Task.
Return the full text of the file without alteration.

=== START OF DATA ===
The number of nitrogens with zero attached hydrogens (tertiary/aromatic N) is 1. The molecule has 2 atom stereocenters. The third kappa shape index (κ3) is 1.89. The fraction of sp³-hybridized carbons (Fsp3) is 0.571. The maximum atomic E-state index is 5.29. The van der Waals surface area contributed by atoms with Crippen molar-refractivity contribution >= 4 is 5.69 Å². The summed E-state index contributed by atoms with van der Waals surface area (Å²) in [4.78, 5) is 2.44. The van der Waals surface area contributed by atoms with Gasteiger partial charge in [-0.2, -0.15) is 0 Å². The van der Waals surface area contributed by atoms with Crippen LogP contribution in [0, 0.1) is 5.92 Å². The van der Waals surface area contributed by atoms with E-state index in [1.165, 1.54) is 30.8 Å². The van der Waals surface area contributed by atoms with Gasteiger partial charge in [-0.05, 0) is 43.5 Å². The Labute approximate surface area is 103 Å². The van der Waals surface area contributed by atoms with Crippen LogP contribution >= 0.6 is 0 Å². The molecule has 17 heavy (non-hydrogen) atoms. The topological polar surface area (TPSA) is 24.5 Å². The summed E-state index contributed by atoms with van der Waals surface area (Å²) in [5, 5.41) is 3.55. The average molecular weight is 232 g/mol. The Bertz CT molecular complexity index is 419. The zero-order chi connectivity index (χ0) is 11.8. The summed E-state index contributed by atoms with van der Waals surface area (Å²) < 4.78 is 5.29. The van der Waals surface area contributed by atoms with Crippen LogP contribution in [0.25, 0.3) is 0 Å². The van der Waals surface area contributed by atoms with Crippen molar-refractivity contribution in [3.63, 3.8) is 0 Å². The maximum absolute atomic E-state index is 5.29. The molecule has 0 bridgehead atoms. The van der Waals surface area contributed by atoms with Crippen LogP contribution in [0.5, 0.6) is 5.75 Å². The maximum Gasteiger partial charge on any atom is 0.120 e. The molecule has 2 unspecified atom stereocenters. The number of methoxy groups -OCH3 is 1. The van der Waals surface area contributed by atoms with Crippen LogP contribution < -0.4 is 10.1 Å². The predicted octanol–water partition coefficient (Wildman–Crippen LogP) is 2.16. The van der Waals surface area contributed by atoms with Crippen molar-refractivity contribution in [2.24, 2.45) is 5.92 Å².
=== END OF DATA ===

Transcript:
The number of nitrogens with zero attached hydrogens (tertiary/aromatic N) is 1. The molecule has 2 atom stereocenters. The third kappa shape index (κ3) is 1.89. The fraction of sp³-hybridized carbons (Fsp3) is 0.571. The maximum atomic E-state index is 5.29. The van der Waals surface area contributed by atoms with Crippen molar-refractivity contribution >= 4 is 5.69 Å². The summed E-state index contributed by atoms with van der Waals surface area (Å²) in [4.78, 5) is 2.44. The van der Waals surface area contributed by atoms with Gasteiger partial charge in [-0.2, -0.15) is 0 Å². The van der Waals surface area contributed by atoms with Crippen LogP contribution in [0, 0.1) is 5.92 Å². The van der Waals surface area contributed by atoms with E-state index in [1.165, 1.54) is 30.8 Å². The van der Waals surface area contributed by atoms with Gasteiger partial charge in [-0.05, 0) is 43.5 Å². The Labute approximate surface area is 103 Å². The van der Waals surface area contributed by atoms with Crippen LogP contribution >= 0.6 is 0 Å². The molecule has 17 heavy (non-hydrogen) atoms. The topological polar surface area (TPSA) is 24.5 Å². The summed E-state index contributed by atoms with van der Waals surface area (Å²) in [5, 5.41) is 3.55. The average molecular weight is 232 g/mol. The Bertz CT molecular complexity index is 419. The zero-order chi connectivity index (χ0) is 11.8. The summed E-state index contributed by atoms with van der Waals surface area (Å²) < 4.78 is 5.29. The van der Waals surface area contributed by atoms with Crippen LogP contribution in [0.25, 0.3) is 0 Å². The van der Waals surface area contributed by atoms with Crippen molar-refractivity contribution in [3.63, 3.8) is 0 Å². The maximum absolute atomic E-state index is 5.29. The molecule has 0 bridgehead atoms. The van der Waals surface area contributed by atoms with Crippen LogP contribution in [0.5, 0.6) is 5.75 Å². The maximum Gasteiger partial charge on any atom is 0.120 e. The molecule has 2 unspecified atom stereocenters. The number of methoxy groups -OCH3 is 1. The van der Waals surface area contributed by atoms with Crippen LogP contribution < -0.4 is 10.1 Å². The predicted octanol–water partition coefficient (Wildman–Crippen LogP) is 2.16. The van der Waals surface area contributed by atoms with Crippen molar-refractivity contribution in [2.24, 2.45) is 5.92 Å².